I sometimes wonder if self-conscious collectors are frightened that what they find in their own city will be embarrassingly bad. Student-like work, or at least provincial; not ready for prime time; certainly not nearly up to the standards of what’s being shown in bigger cities. Or they know they don’t have the instincts or confidence to judge it against what’s being shown in New York or Los Angeles.
Or, most disturbingly, that what they find there will be just interesting enough to make them feel like they have an actual responsibility to engage with it, to stay invested enough over time to see it evolve. If they like art as much as they claim to, if they care enough about the state of art in this city to become museum trustees, how inconvenient is it for them to have to develop a relationship with art? Looking at and collecting art is not a passive experience (or a passing trend); it is an active pursuit. Do they believe they can become informed and influential collectors, or aesthetic leaders of the art community, without breaking an intellectual or emotional sweat?
As gallerists, it is wonderful — and crucial— to sell work, but as dealers we also understand that if one of the top ten collectors in the whole city walks in, especially during an opening, their contribution is their presence and their respect for the process. That’s plenty. When Howard Rachofsky comes to my gallery, I don’t expect a sale. It’s a validation; a recognition by him of an economy and ecosystem right here in his hometown.
I’m going to print this next paragraph twice: once here and then again in the next column, because it’s the key to my point. What is lost to Dallas if the galleries are lost? Galleries, and again by extension, the artists they show, serve an essential social function for any large city; it’s a meeting place for the exchange of ideas and energy; it’s an established and smart alternative to churches and bars and living rooms for finding and building a sense of community, and ultimately, a good contemporary art gallery is the actual engine of a city’s art scene with the museums and private collections acting as the recipients and showcases for that effort.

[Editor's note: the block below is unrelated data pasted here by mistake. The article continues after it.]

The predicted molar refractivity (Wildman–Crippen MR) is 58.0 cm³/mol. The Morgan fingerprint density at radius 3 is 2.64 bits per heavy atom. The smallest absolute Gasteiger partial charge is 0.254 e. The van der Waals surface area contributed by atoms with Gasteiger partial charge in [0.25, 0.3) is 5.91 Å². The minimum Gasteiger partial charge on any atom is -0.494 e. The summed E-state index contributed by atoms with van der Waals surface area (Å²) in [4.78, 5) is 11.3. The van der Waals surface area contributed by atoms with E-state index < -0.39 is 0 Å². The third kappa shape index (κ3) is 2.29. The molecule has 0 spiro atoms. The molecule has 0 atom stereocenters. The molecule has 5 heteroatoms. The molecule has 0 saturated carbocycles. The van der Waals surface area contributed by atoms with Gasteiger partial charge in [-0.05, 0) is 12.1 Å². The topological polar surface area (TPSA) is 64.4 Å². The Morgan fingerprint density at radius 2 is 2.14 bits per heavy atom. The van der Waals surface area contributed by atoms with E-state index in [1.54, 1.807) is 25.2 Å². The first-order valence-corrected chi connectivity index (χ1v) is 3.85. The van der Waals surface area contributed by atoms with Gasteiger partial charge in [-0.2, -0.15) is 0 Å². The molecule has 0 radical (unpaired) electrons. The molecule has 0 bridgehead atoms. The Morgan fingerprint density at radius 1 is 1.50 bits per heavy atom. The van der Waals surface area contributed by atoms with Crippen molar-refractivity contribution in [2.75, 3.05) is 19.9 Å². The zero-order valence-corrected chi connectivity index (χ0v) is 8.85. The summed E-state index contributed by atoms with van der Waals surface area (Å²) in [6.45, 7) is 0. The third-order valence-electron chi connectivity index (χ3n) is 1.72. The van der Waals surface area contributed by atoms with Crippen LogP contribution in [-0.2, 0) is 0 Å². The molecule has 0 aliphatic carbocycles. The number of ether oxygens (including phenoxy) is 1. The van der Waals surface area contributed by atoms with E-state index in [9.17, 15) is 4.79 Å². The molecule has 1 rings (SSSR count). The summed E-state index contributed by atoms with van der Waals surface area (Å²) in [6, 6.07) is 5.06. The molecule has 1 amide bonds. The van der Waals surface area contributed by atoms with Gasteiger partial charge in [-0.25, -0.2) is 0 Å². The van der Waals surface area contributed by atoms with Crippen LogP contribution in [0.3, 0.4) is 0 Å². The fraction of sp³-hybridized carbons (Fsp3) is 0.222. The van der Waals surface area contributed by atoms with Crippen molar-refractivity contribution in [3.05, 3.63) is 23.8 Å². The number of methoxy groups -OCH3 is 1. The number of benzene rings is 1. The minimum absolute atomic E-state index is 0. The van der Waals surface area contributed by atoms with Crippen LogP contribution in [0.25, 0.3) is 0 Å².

If Dallas loses its galleries, it loses a crucial part of what makes it a great city to live in. It doesn’t bode well for the new Arts District, for the creative and entrepreneurial bent of this place, for the direction of people’s spending and the cultural and reputational riches that can reap. I mean, what good is a collection of Birkin bags in a cultural wasteland; an aesthetic ghost town? This is a recession that will damage many, but it needn’t destroy an entire facet of our cultural legacy.
Christina Rees was an editor at The Met and D Magazine, a full-time art and music critic at the Dallas Observer, and has covered art and music for the Village Voice and other publications. She is the owner and director of Road Agent gallery in Dallas.
Masthead image by Jessica Craig-Martin.
also by Christina Rees